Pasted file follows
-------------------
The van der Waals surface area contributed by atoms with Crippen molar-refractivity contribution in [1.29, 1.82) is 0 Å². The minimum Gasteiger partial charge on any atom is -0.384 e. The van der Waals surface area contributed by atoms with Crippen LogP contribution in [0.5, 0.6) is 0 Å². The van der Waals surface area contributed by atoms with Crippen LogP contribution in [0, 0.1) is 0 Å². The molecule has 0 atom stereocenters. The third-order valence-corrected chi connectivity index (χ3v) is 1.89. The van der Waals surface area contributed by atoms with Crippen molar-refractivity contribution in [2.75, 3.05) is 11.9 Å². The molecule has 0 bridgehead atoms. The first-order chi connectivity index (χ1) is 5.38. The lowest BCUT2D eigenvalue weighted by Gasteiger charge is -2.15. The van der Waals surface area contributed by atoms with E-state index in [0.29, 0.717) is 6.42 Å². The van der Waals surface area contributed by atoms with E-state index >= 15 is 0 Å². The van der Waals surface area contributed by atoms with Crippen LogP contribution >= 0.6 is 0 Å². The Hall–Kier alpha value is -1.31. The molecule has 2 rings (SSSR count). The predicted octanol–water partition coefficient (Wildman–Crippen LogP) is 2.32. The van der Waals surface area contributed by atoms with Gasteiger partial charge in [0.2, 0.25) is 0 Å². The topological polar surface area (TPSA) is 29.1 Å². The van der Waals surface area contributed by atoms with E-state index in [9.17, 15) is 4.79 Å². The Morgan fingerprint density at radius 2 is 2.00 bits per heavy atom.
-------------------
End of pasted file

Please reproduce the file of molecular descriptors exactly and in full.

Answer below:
The van der Waals surface area contributed by atoms with Crippen molar-refractivity contribution in [1.29, 1.82) is 0 Å². The minimum Gasteiger partial charge on any atom is -0.384 e. The van der Waals surface area contributed by atoms with Crippen LogP contribution in [0.5, 0.6) is 0 Å². The van der Waals surface area contributed by atoms with Crippen LogP contribution in [0, 0.1) is 0 Å². The molecule has 0 atom stereocenters. The third-order valence-corrected chi connectivity index (χ3v) is 1.89. The van der Waals surface area contributed by atoms with Crippen molar-refractivity contribution in [2.75, 3.05) is 11.9 Å². The molecule has 0 bridgehead atoms. The first-order chi connectivity index (χ1) is 5.38. The lowest BCUT2D eigenvalue weighted by Gasteiger charge is -2.15. The van der Waals surface area contributed by atoms with E-state index in [0.29, 0.717) is 6.42 Å². The van der Waals surface area contributed by atoms with E-state index >= 15 is 0 Å². The van der Waals surface area contributed by atoms with Crippen LogP contribution >= 0.6 is 0 Å². The Hall–Kier alpha value is -1.31. The molecule has 2 rings (SSSR count). The predicted octanol–water partition coefficient (Wildman–Crippen LogP) is 2.32. The van der Waals surface area contributed by atoms with Gasteiger partial charge in [0.2, 0.25) is 0 Å². The topological polar surface area (TPSA) is 29.1 Å². The van der Waals surface area contributed by atoms with E-state index in [9.17, 15) is 4.79 Å². The Morgan fingerprint density at radius 2 is 2.00 bits per heavy atom.